Notes from Left of the Dial: Beth Bombara and more

Authored By pitulah

In this week’s Notes from Left of the Dial, takes a look at some new music from Beth Bombara, Pale Heads, Scott Krokoff and Sleepy Hahas. What have you been listening to this week?

Beth Bombara, “Thunder and Rain
The music of Americana artist Beth Bombara is familiar-she’s mining a fertile landscape of folk, blues and country aesthetics without feeling as though she’s standing on the shoulders of her influences. It’s the ways she subverts our expectations that define her as someone who seeks out a certain experimentation wherever it lays and brings it to light. Stories of bucolic workers, damaged love and the search for companionship are only a few of the subjects that continually work themselves throughout her songs. She released a new self-titled record June 23.

On recent single “Thunder and Rain,” she finds that rhythmic sweet spot among a handful of buoyant melodies, a gleeful horn section and upbeat lyricism. Detailing the troubles and travails of maintaining a long-distance relationship (in this case, it’s to her husband, bandmate and producer Kit Hamon), she manages to show us that despite the often-unbearable time apart, these connections can stay strong across state lines. It’s not all easy times, however, and Bombara deals with the grief and pain as best as she can-just like anyone else. Her music is an outlet for these turbulent emotions, and on “Thunder and Rain,” she concocts a soaring ode to the power of love and friendship.

Pale Heads, “Devotion
Melbourne, Australia’s Pale Heads make music that blends a noisy punk cacophony with something that more closely resembles pop music that’s been filtered through a half-dozen scuzzed-up modulators and hasn’t seen the light of day for weeks. It can occasionally be dingy and covered in fractured bits of noisy rhythms, but the band succeeds at allowing the music to simultaneously draw you in and push you away. Dripping with a caustic wit and execution, their songs are musical microcosms of tone and segmented patterns. It’s punk rock at its most wonderfully dissociative.

With “Devotion,” they look toward a collective sound and fury to get their point across. The song starts with a blurred chug and churn, voices growling and drums pounding to life. There’s nothing revolutionary here, but the band twists these sounds into shapes and rhythms that seem alien and doesn’t hold on to any genre for support. It’s obvious that they draw inspiration from early garage rock and punk, but they don’t retread these sounds in an attempt to affiliate themselves with greater bands. Their voice is very much their own and isn’t dependent on the works of any other artist.  

Scott Krokoff, “Sparrows
New York City singer-songwriter (and practicing lawyer) Scott Krokoff works within a gentle folk and lulling country aesthetic. His music is lilting and generous in its tendencies to dispense melodies that’ll have you humming for days. But there’s no sense of musical appropriation; he simply takes the sounds of his influences and reimagines them as something slightly askew of his own interpretations. This keeps his songs from feeling predictable or leaning too heavily on his own understanding of where his creative determination comes from. He sings about never giving up on your dreams and prioritizing your life to make the most of your time, and he’ll continue to shift his perspectives when his sophomore record, “Realizations & Declarations Vol. 2,” is released Sept. 4.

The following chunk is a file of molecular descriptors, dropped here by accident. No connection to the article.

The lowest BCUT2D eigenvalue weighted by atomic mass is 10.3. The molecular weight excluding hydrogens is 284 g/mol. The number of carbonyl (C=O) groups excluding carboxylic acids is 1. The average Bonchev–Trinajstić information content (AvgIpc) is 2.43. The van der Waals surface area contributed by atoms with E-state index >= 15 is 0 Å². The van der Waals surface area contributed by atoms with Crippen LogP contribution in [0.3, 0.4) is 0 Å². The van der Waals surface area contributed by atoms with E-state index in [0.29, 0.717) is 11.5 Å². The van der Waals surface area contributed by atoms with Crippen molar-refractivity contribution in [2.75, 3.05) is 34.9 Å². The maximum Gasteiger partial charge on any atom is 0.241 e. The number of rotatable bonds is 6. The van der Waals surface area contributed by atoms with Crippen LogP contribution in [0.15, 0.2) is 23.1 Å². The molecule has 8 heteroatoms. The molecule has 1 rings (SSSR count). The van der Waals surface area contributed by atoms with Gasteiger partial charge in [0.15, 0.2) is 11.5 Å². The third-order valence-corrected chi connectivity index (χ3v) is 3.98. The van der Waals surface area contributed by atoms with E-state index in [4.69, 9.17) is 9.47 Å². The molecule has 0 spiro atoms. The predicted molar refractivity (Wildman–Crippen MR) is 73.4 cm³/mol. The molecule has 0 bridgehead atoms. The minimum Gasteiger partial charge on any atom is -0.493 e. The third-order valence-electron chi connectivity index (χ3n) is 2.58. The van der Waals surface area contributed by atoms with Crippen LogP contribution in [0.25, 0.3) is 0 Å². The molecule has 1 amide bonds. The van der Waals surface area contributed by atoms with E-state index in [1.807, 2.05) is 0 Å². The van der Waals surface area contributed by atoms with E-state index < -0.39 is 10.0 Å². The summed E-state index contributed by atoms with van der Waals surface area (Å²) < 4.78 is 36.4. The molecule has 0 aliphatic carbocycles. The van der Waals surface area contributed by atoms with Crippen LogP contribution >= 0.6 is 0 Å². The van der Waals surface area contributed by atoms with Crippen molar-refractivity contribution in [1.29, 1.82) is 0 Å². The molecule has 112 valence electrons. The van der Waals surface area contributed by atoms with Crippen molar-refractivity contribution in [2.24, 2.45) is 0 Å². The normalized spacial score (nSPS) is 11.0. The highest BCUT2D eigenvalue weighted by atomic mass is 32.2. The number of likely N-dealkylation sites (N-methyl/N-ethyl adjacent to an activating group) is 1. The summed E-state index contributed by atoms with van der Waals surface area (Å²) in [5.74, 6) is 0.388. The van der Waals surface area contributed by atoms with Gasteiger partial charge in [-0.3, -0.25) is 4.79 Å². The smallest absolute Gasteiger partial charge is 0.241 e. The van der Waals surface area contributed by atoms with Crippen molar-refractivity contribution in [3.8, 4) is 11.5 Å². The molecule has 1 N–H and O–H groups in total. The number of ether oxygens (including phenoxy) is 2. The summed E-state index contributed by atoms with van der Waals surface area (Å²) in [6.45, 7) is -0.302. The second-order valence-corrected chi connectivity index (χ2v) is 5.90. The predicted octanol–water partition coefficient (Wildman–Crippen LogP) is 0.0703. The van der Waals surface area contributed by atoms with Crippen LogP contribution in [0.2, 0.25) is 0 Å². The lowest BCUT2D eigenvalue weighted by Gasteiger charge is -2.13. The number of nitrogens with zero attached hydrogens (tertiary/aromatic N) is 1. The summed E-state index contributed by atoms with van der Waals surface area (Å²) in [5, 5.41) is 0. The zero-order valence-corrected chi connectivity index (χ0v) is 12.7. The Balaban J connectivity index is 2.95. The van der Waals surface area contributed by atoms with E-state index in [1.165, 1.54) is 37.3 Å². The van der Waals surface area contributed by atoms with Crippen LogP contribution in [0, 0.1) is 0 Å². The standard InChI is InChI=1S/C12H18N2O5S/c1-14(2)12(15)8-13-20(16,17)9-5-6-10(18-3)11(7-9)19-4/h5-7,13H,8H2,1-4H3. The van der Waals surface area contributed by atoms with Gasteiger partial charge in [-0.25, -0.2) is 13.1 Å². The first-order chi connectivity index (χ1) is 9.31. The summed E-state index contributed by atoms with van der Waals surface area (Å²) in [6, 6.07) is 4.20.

On his latest single, “Sparrows,” he forgoes the orchestral country pop inclinations and finds peace in a stripped-down frame of mind. This track looks to middle-of-the-road acts such as Tom Petty and Eric Clapton for inspiration but doesn’t trade on their often-generic sounds. There’s a calming gait to the song that acts as our entryway into its lullabylike rhythms and sounds. Krokoff isn’t in any hurry to get to where he’s going. With a bit of fingerpicked guitar and some shuffling percussion, he relays this story from a simple yet ultimately affecting position, offering us a brief glimpse into the motivations behind his music.

Sleepy Hahas, “Deep River
Psychedelic garage rockers Sleepy Hahas aren’t afraid to dip their toes into some less-than-familiar waters from time to time. And they certainly aren’t afraid of bringing in some electronic flourishes to help structure their songs in a way that appeals to both the brain and the hips. Hailing from Buffalo, New York, the band is gearing up for the release of their latest record, “From the Bottom of a Warm Lake,” which will hit store shelves sometime later this fall. Working with producer Drew Vandenberg, they’ve bottled their psych-inflected rock with a bit of weirdo pop to form a disparate but curiously cohesive set of songs. 

On “Deep River,” the band layers a dense cloud of electric guitar against singer Pat Butler’s fractured vocals, resulting in an all-encompassing sense of violent reprisal. The music slowly slithers around, determined to stretch its own boundaries before it runs out of time. The sound is a little more experimental than we’ve come to expect from the band, but it’s no less welcome because of its unpredictable nature. The LSD-induced animation that makes up the track’s video seems to be a bit of inspired lunacy, with trippy visuals and drug-addled perspectives bumping into one another and flying off in all directions. The music and video pair perfectly, slowing bending the air around them with their immaculate disregard for form and narrative progression.

Joshua Pickard covers local and national music, film and other aspects of pop culture. You can contact him on Facebook, Twitter or by email. The opinions expressed in this column belong solely to the author, not or its employees.